Irish Supreme Court clarifies patent injunction test

Out-Law News | 06 Aug 2019 | 1:55 pm | 4 min. read

Holders of patent-like rights in the medicines market are not automatically barred from winning injunctions to prevent generics launching rival products when there is an ongoing dispute over the validity of their rights even if it is possible to compensate them for the loss of their monopoly with damages in the event validity is subsequently proven, Ireland's Supreme Court has said.

The Court confirmed the position when considering the legal test for determining when applications for interlocutory injunctions should be granted in cases where there is a dispute over the validity of supplementary protection certificates (SPCs).

SPCs serve to extend the life of patents owned by pharmaceutical manufacturers by up to a maximum of five years. They are provided for under an EU regulation which is directly applicable across the whole of the EU, although they have to be applied for separately in each EU country.

The rationale for SPCs is to compensate patent holders for the period of patent protection during which they are prevented from commercialising their products owing to the lengthy drug approval process. Patent protection lasts 20 years but it often takes drugs companies around a decade to develop new medicines and gain marketing authorisation.

The Supreme Court considered an appeal from pharmaceuticals giant Merck against an earlier ruling by the Court of Appeal which had rejected its application for an interlocutory injunction to be issued against Clonmel Healthcare. The injunction, if issued at the time it was applied for, would have delayed Clonmel from selling a rival product to the one Merck sells in Ireland for treating cholesterol. According to the ruling, Merck generates annual sales of around €8 million in the country for its Inegy product.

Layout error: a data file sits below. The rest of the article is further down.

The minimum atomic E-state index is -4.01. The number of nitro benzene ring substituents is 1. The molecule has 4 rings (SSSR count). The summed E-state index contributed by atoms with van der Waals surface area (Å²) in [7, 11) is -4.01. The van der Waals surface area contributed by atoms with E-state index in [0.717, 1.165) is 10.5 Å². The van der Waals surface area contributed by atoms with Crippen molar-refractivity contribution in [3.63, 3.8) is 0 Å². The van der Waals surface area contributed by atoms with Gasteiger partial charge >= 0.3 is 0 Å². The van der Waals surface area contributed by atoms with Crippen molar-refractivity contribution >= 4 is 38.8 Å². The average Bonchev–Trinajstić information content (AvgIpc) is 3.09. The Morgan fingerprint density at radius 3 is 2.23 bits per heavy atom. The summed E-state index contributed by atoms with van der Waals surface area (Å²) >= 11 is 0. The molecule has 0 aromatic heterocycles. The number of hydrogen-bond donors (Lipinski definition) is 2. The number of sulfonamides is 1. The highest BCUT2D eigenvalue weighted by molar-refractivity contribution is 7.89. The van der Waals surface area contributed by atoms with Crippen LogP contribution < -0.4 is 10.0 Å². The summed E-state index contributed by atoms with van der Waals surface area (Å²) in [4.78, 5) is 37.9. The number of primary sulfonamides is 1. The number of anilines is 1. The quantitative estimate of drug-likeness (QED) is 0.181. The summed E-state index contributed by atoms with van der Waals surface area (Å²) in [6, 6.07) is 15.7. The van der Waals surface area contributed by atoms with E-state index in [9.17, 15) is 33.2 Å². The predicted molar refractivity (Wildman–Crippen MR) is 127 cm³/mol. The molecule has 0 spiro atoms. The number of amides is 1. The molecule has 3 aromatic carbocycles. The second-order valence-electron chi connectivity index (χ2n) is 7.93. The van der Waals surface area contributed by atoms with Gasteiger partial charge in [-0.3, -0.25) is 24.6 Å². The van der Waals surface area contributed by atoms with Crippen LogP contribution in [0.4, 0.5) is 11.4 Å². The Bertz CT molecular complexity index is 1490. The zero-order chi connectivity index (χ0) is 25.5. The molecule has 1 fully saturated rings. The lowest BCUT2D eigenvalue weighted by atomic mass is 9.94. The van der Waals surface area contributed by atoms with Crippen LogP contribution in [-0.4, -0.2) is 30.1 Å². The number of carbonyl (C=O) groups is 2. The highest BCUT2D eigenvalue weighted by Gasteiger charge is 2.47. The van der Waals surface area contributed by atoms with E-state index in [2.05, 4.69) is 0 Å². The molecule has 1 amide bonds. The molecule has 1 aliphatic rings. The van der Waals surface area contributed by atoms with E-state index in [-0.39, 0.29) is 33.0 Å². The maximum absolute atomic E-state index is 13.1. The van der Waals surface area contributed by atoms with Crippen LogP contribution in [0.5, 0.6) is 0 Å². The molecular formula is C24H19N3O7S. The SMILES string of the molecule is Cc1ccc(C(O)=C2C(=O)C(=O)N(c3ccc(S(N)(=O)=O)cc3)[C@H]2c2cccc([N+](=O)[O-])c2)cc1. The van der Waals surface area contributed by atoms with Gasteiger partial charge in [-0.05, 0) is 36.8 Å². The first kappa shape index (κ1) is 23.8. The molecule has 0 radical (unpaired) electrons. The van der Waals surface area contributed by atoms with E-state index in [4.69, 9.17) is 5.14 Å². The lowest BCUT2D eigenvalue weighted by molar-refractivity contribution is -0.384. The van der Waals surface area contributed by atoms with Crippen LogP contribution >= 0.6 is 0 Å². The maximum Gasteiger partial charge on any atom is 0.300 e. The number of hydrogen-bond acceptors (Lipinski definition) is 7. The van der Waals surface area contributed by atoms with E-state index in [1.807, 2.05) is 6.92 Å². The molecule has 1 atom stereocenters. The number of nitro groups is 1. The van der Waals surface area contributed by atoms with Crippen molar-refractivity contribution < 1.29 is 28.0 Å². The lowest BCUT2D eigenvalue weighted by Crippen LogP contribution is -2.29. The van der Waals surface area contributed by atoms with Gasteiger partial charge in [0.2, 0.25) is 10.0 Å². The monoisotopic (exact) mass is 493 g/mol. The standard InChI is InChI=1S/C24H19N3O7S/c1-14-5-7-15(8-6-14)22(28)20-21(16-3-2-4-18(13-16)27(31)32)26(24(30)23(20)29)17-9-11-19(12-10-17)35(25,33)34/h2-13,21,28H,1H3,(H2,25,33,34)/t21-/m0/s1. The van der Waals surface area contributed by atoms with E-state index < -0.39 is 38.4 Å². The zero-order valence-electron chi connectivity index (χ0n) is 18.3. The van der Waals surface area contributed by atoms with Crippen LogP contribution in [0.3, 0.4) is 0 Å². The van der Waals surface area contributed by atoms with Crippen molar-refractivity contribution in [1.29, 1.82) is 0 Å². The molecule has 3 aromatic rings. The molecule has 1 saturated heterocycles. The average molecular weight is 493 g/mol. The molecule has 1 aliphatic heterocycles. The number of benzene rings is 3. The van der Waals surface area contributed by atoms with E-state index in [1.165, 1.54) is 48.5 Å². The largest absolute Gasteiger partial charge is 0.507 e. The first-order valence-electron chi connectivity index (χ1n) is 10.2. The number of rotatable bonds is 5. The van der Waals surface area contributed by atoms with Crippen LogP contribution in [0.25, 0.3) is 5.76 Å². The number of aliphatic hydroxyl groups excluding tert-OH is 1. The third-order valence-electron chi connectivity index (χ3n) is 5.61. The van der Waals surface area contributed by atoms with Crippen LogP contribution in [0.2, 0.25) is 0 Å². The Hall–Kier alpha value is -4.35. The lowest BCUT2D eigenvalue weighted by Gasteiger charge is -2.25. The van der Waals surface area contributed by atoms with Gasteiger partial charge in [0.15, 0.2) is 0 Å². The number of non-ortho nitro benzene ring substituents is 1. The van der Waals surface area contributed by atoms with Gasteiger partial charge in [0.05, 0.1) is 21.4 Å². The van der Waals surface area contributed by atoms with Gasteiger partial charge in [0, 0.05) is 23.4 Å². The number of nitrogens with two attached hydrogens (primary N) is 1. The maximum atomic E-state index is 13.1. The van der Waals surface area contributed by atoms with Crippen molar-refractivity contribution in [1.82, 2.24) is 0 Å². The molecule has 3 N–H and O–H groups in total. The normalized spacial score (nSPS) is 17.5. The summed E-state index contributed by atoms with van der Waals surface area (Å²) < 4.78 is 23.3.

Merck argued that it held monopoly rights to sell its Inegy product in the market because of an SPC it held. Clonmel challenged the validity of that SPC and elected to launch its own rival product to Inegy to the market prior to when the SPC was due to expire. Merck sued Clonmel for infringement of its rights and asked the Irish courts to grant it an interlocutory injunction against Clonmel.

Merck was unsuccessful in the earlier proceedings, with the courts determining that an award of damages was sufficient remedy to provide them with in the event Merck was successful in proving the validity of its SPC. The SPC has now expired, but Merck decided to pursue an appeal before the Supreme Court in any case.

Merck's central argument was that the loss of its monopoly rights to sell Inegy through Clonmel's allegedly premature entry to the market could not be adequately compensated for with damages. Clonmel counter argued that its chance to establish its rival product as the main generic alternative to Inegy in the market would be lost if an interlocutory injunction was granted against it on the basis of an allegedly invalid SPC.

In considering the case, the Supreme Court conducted a thorough examination of case law, including that established in England and Wales. One of the cases the court examined, American Cyanamid v Ethicon, a 1975 ruling by the House of Lords, is considered the pre-eminent case setting out the legal test for courts considering applications for interlocutory injunctions in cases concerning patented medicines.